There is room for gentleness and sweetness in the midst of all of the other attributes of love. At the other end of the spectrum, what Daphne was exhibiting was the power of that, the strength of that, and that’s needed too. It’s really needed.
And there’s been, I believe, a tendency to be careful so as not to overwhelm people. Well of course we don’t want to impose and we don’t want, in our zeal, to chase people away, thinking they’re dealing with fanatics. But when we’re with a group of people who acknowledge already that we are in heaven, which is the dwelling place of angels, do we need to be that careful? Or can we just say it the way we feel it? And sometimes “saying it” comes with a lot of power. Can we handle that?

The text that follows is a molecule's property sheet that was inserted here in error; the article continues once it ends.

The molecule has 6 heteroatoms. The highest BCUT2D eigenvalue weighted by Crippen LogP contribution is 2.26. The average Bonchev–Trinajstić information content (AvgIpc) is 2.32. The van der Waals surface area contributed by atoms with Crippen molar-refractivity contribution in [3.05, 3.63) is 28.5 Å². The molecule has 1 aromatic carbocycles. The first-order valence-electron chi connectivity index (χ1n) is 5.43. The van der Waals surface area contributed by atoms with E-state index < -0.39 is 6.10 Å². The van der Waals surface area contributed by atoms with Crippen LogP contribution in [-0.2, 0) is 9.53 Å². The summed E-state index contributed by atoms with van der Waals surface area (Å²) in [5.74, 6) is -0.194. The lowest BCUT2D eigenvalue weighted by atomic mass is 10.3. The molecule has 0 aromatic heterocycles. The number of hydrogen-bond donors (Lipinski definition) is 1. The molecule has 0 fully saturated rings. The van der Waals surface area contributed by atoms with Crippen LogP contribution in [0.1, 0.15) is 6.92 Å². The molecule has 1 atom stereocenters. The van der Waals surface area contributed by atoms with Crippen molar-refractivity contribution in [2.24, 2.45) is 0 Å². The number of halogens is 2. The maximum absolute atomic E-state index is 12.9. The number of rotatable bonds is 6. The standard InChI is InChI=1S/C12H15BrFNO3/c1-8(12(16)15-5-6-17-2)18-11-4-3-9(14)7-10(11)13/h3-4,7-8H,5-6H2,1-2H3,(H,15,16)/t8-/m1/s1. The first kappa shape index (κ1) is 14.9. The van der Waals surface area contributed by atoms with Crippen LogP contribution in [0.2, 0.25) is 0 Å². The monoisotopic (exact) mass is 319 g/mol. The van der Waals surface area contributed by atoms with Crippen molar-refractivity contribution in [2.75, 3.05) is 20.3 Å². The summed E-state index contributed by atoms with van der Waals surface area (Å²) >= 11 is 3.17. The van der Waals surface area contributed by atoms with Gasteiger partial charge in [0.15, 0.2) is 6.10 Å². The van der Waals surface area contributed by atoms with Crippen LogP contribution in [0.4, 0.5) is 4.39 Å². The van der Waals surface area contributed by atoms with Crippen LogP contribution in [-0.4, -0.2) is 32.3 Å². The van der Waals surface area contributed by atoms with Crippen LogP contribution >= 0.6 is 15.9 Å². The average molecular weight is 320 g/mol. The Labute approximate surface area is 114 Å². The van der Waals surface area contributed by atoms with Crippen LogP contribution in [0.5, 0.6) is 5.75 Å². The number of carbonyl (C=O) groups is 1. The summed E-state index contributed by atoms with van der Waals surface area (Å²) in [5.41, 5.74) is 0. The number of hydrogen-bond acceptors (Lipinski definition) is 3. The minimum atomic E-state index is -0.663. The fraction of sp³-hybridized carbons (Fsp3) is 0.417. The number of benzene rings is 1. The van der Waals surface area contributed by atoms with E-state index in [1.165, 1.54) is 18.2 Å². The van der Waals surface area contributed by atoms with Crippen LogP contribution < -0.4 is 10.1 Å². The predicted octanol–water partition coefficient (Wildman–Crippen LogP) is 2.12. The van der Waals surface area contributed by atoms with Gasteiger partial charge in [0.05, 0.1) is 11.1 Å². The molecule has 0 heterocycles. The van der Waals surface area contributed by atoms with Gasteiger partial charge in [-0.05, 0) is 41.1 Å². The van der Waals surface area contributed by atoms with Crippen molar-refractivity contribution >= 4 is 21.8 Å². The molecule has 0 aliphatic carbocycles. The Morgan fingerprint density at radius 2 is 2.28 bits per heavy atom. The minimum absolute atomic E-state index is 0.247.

And the other question I’d ask: And if not, why not? What are we afraid of? Change? Something showing up in us that needs to change? Possibly, and probably that’s true. But if we do downplay what it is we know, especially when we’re in the Temple of the Living God, as we have said, and we’re angels together, the danger is that we reach our comfort zones and stay there. Some delusion of comfort, by the way, I see as fear. Even if I’m fearful, it can be an experience I know, so I can stay there. That expression “Better the devil you know than the devil you don’t know” is an example of that kind of consciousness. There is still an unacknowledged government of fear going on. And by the way, that’s a statement, not a suggestion, because I know it’s true.